As L-type calcium channel blockers also may impact other types of calcium channels (for instance amlodipine significantly blocks N-type and P/Q-type calcium channels ), we also investigated the effect of different toxins (agatoxin TK, agatoxin IVa, conotoxin GVIA and conotoxin MVIIC) known to selectively block N, P and Q-type calcium channels. Blockade of N, P or Q-type calcium channels with these toxins did not significantly impact Aβ1–40 or Aβ1–42 production (data not shown) in 7W cells. In addition, blockade of potassium, sodium and chloride channels with glyburide, lidocaine N-ethyl bromide (QX-314), protopine, 4′-([1–(2-[6-Methyl-2-pyridinyl] ethyl)-4-piperidinyl] carbonyl) methanesulfonanilide (E4031), 5-Nitro-2-(3-phenylpropylamino) benzoic Acid (NPPB) or 4,4′-Diisothiocyanostilbene-2,2′-disulfonic Acid, 2Na (DIDS) did not affect Aβ production (data not shown). Also, neither FPL64176 (methyl 2,5 dimethyl-4[2-(phenylmethyl)benzoyl]-1H-pyrrole-3-carboxylate) nor Bay-K 8664, two potent agonists of L-type calcium channels, significantly affected Aβ1–40 or Aβ1–42 levels (data not shown). Altogether these data suggest that selective DHPs are able to lower Aβ production in vitro independently of their inhibitory action on L-type calcium channels.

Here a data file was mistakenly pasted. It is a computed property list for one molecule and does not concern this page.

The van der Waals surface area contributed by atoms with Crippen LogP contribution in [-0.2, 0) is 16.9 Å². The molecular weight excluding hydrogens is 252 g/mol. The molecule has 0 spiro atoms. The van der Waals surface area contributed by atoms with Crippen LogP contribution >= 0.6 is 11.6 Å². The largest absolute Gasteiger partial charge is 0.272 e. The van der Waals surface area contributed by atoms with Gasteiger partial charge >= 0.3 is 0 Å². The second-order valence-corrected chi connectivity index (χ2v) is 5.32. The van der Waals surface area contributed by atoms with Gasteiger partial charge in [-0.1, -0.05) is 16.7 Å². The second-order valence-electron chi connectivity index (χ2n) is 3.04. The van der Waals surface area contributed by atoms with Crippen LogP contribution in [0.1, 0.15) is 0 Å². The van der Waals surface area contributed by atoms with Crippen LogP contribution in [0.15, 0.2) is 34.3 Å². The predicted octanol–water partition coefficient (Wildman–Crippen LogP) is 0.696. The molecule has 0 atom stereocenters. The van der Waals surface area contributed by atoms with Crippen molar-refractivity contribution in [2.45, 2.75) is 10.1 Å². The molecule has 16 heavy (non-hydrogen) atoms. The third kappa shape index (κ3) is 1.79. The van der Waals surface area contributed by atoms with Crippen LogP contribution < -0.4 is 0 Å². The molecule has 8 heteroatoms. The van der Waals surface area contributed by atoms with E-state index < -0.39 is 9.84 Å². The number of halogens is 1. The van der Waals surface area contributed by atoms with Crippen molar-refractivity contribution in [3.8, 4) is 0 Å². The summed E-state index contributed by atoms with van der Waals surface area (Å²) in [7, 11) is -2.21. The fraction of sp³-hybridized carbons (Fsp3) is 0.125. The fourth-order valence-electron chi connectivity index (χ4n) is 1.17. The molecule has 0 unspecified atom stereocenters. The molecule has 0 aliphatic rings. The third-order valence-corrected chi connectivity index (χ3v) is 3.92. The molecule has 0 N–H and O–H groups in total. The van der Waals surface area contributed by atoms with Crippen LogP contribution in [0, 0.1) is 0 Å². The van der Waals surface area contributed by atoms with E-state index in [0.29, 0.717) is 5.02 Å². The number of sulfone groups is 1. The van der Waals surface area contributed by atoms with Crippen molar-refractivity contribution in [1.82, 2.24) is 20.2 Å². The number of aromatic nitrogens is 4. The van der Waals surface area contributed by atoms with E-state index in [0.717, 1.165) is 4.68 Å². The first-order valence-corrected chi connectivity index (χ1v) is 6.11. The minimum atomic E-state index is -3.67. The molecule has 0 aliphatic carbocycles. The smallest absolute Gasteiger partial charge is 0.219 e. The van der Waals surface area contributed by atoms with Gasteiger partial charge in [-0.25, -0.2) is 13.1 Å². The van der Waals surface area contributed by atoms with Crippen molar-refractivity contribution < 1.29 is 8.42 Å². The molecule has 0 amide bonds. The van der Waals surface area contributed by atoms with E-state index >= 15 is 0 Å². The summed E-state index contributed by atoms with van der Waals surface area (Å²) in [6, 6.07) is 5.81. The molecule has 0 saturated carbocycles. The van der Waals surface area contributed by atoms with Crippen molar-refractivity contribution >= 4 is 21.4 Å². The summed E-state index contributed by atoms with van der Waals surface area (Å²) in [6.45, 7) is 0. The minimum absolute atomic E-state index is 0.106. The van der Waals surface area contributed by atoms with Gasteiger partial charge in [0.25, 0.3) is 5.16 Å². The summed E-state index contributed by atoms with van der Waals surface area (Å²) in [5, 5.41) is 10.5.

The effects of nilvadipine and amlodipine (the two most potent Aβ-lowering DHP identified in vitro among the CCB tested) on APP-CTF, APPsα and APPsβ secretion using 7W CHO cells were investigated. In whole cell lysate, neither amlodipine nor nilvadipine modified the level of full length APP (Figure 2). Following 24 h of treatment with amlodipine, a dose-dependent increase in APP-CTFα and decrease in CTFβ levels were observed, whereas a slight stimulation of APP-CTFα was noted for nilvadipine (see Figure 2). However, no significant increase in sAPPα production was observed in the culture media following nilvadipine or amlodipine treatments suggesting that these compounds do not stimulate the α-secretase cleavage of APP. A decreased APPsβ production was observed following 24 h of treatment with amlodipine and nilvadipine suggesting that these compounds impact the β-cleavage of APP (see Figure 2). A decreased APPsβ secretion also was observed following 6 h of treatment with nilvadipine and amlodipine (data not shown). BACE-1 (β-secretase) specific FRET and chemoluminescent assays were implemented using recombinant human BACE-1 to determine a possible direct inhibition of BACE-1 activity by nilvadipine and amlodipine. No noticeable inhibition of BACE-1 activity was observed with either nilvadipine or amlodipine in either assays ruling out the possibility that amlodipine and nilvadipine are direct BACE-1 inhibitors for the dose range studied (Figure 3).